The fire that destroyed the New York Watch Company factory in April 1870 occurred at an incredibly pivotal time in the young company’s history.
After the flagship “Springfield Watch” failed in the market, the company focused on restructuring and retooling to introduce a new product line based on the adapted 3/4-plate model. These movements, manufactured in two sizes, were introduced to the market in 1869.
An advertisement published by general agents Richard Oliver & Balen in the December 1869 issue of The Watchmaker and Jeweler provides a glimpse of the product line:
No. 2 “Springfield”
20 Ligne, 19 Jewels, Adjusted to Temperature
No. 3 “John L. King”
20 Ligne, 17 Jewels, Adjusted to Temperature
No. 4 “Homer Foot”
20 Ligne, 15 Jewels, Adjusted to Temperature
20 Ligne, 15 Jewels, Adjusted to Temperature, “Heavily Nickelized”
[No known surviving examples]
No. 6 “J.A. Briggs”
20 Ligne, 11 Jewels
No. 7 “H.G. Norton”
19 Ligne, 17 Jewels, Adjusted to Temperature
No. 8 “Albert Clark”
19 Ligne, 15 Jewels, Adjusted to Temperature
Interestingly, during this era, the company primarily utilized the Swiss “Ligne” sizing system rather than the American system.
The No. 2 “Springfield” still offered during this time demonstrates that the company was selling existing inventory or was still manufacturing the original “Springfield Watch.”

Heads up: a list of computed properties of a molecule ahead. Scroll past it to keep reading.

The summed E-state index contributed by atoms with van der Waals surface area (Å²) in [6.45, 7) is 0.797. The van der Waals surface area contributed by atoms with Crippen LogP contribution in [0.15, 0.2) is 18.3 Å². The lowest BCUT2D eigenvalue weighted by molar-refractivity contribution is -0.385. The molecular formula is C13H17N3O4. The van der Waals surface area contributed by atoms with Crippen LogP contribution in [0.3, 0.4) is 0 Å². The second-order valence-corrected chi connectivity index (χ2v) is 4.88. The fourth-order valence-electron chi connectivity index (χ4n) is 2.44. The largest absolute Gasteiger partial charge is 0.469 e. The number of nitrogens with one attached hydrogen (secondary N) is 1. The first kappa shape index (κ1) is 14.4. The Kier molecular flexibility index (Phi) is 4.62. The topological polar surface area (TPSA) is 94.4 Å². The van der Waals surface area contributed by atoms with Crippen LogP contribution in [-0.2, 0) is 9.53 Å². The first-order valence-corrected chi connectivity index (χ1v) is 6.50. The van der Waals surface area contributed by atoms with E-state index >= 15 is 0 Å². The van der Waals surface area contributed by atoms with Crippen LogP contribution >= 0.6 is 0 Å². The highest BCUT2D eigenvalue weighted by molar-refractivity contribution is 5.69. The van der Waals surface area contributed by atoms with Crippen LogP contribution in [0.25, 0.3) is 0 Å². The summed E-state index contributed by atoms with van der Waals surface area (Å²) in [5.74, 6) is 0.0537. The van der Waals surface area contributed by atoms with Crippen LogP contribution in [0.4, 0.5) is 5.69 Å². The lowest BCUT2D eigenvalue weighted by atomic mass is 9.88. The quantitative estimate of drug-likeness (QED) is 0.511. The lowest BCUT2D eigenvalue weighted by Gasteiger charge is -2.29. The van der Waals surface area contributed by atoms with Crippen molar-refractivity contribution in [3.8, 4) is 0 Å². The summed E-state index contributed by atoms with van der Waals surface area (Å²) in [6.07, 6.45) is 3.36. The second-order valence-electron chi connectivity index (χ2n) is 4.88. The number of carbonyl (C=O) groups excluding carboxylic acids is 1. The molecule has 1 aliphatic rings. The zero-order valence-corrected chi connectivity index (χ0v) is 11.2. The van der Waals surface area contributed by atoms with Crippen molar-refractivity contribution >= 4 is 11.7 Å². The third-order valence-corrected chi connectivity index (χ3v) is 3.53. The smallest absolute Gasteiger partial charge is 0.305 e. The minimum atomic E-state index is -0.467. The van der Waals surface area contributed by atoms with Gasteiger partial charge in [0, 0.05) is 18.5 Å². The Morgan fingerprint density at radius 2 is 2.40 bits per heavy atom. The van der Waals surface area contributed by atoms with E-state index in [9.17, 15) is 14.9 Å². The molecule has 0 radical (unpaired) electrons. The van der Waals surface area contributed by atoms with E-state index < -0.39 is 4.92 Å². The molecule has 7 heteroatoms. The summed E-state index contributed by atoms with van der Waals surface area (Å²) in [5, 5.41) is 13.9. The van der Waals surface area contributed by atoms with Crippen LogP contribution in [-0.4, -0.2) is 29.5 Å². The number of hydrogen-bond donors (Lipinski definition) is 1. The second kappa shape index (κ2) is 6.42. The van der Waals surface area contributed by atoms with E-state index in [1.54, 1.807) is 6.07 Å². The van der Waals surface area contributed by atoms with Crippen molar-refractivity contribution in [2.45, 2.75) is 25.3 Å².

The remaining watches represent the new product line, headed by the 17-Jewel “John L. King” and “H.G. Norton” grades.
The next advertisement published by Richard Oliver & Balen appeared in the March 1870 issue of The Watchmaker and Jeweler. However, the descriptions of individual grades were omitted. Rather, the company relied on a simplified promotion for the “Superior Movements” of the New York Watch Company.
The next month, an advertisement was published in The Watchmaker and Jeweler by J.T. Scott & Co. with an illustrated cut of a 3/4-plate movement marked “New York Watch Co. – Springfield, Mass.” While no grade description was included, it is possible this cut represented the “No. 5” movement mentioned in the earlier grade list published by Richard Oliver & Balen.
As the company diligently prepared to introduce a new 18-Size model, these seven grades were the products offered by the company when the tragic fire broke out at the factory on April 27, 1870.